Hospitals Computer and Math Jobs Keep Going Up


As we digitized healthcare, so have hospitals increased their hiring of for non-medical folk. From 2010 to 2014, there was a 17.9 percent increase in the number of computer and match science positions in hospitals.  Wow.  The ratio of patients per nurse goes up but we have a massive hiring spree on techies?  How has this helped medical care? Probably not much.  Most of this tech work is to fulfill useless mandates, appease administrative bureaucrats and get good grades on quality metrics that have never been proven.  I predict a day, not that far off, that there is going to be more of these computer and match science personal in hospitals than there are nurses.  You heard it here first.  

Douglas Farrago MD

Douglas Farrago MD is a full-time practicing family doc in Forest, Va. He started Forest Direct Primary Care where he takes no insurance and bills patients a monthly fee. He is board certified in the specialty of Family Practice. He is the inventor of a product called the Knee Saver which is currently in the Baseball Hall of Fame. The Knee Saver and its knock-offs are worn by many major league baseball catchers. He is also the inventor of the CryoHelmet used by athletes for head injuries as well as migraine sufferers. Dr. Farrago is the author of four books, two of which are the top two most popular DPC books. From 2001 – 2011, Dr. Farrago was the editor and creator of the Placebo Journal which ran for 10 full years. Described as the Mad Magazine for doctors, he and the Placebo Journal were featured in the Washington Post, US News and World Report, the AP, and the NY Times. Dr. Farrago is also the editor of the blog Authentic Medicine which was born out of concern about where the direction of healthcare is heading and the belief that the wrong people are in charge. This blog has been going daily for more than 15 years Article about Dr. Farrago in Doximity Email Dr. Farrago – [email protected] 

  6 comments for “Hospitals Computer and Math Jobs Keep Going Up

  1. Vincent
    July 24, 2016 at 8:27 am

    There are already more non-clinical employees in hospitals than clinical. Have you seen the parking lots on the weekends? Nearly Empty. But the number of patients in the hospital hasn’t changed. All those empty parking spots represent mostly non-clinical personnel.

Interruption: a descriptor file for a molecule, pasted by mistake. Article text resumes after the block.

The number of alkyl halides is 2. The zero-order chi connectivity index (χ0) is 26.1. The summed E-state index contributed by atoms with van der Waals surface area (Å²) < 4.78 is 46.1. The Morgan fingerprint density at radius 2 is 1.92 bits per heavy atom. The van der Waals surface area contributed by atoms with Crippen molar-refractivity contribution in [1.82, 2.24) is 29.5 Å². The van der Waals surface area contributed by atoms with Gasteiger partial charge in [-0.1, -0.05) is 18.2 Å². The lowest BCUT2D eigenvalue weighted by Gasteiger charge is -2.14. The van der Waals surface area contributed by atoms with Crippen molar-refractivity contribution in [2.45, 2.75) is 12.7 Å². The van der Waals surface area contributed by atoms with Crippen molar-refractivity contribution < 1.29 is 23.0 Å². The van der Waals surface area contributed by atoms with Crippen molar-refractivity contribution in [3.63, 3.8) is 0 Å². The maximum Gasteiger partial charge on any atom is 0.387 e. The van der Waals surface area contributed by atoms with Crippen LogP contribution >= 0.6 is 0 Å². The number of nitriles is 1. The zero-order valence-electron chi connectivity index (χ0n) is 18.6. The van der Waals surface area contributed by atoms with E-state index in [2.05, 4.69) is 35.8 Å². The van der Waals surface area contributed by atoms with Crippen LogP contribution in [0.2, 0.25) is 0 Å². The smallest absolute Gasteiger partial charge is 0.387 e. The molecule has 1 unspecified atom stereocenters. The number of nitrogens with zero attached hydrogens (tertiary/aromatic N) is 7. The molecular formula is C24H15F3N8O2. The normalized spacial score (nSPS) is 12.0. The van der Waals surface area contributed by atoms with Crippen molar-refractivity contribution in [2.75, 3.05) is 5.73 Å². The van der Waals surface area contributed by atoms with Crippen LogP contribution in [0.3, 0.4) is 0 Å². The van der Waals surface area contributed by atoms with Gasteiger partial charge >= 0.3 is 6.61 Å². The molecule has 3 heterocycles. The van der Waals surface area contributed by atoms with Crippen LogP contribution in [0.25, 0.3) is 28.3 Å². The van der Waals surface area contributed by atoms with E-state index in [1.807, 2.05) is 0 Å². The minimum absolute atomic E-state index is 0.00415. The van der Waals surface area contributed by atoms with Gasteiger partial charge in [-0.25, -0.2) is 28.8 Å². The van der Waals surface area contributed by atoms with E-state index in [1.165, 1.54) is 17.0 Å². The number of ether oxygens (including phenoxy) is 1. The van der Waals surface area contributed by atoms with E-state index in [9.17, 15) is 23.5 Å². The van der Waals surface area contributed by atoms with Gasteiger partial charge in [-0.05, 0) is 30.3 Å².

2. Sir Lance-a-lot
    July 24, 2016 at 7:36 am

    C’mon, Doug, you know where this is heading.

    Soon everyone will be issued their own little BP/pulse/temp/SpO2/glucose monitoring device by their health insurance company, which owns their doctor’s office, and will be required to use it in conjunction with a smartphone app whenever they need medical care:
    Log on, transmit vitals, answer questions through question tree, transmit photos of face, lesion, rash, etc. (for computer analysis and interpretation), and have your prescription electronically transmitted to the drug store, or an ambulance dispatched to your GPS location.

    Health care facilities will have almost no doctors, and will employ tech people almost exclusively.

    Think I’m kidding?

    • Pat
      July 24, 2016 at 8:49 am

      You are certainly not kidding – that is what society increasingly claims to prefer.

    • Steve O'
      July 24, 2016 at 10:05 am

      The biggest tech breakthrough is the sentence on the contract – “Use at your own risk. Not a substitute for examination by licensed healthcare professional.” That’s revolutionary! Of course, if you dump the risk on the patient, you save beaucoup dollars, no matter what you do. Missed grandma’s volvulus, baby’s meningitis? Oooh, too bad – so sad! Now that’s progress! Still, don’t go into tech – go into finance and insurance for the big money.

    • Dr Dave
      July 24, 2016 at 6:58 pm

      Actually I think that would be a good thing. Take out the automatic read of results and interpretation but I think we would all be better if all the nonsense data collection was handled by the patient and we didn’t need to actually have an office to practice out of except where needed. I would MUCH prefer to use a video teleconference connection in my living room to talk to a patient then to have to go to the office wait for the staff to get the data collected and then clean up the room etc.
      The future should be video based but that doesn’t mean we should be hiring all these tech people. I have waited for an Oncology PA for now going on 2 years but the hospital says we can’t justify it with 5 docs in a group …..
      BUT we spent 126 MILLION dollars on a customized version of a software package that we installed in 2011 and now in November are going to toss it out in favor of a better program from a commercial off-the-shelf vendor but of course no discount for lost expenses in training 38 campuses and THOUSANDS of employees/doctors/admin/etc.
      We went from patient care focused to data collection focused in some miraculous misconceived notion that if we collect enough we will no longer need us and that the computers will do it better. I have played with Watson and trust me it is no way close to replacing a doctor at his/her daily function. SURE it is GREAT at coming up with differential diagnoses that any resident can do even the Zebras but narrowing it to the needs of the specific patient still needs colds and a warm heart.
      Dr D

  3. Thomas Guastavino
    July 24, 2016 at 7:07 am

    Does anyone know where I can find a current breakdown of where the health care dollars are being spent? Out of every dollar how much goes to physicians, administration, tech, nurses, pharma etc. etc..

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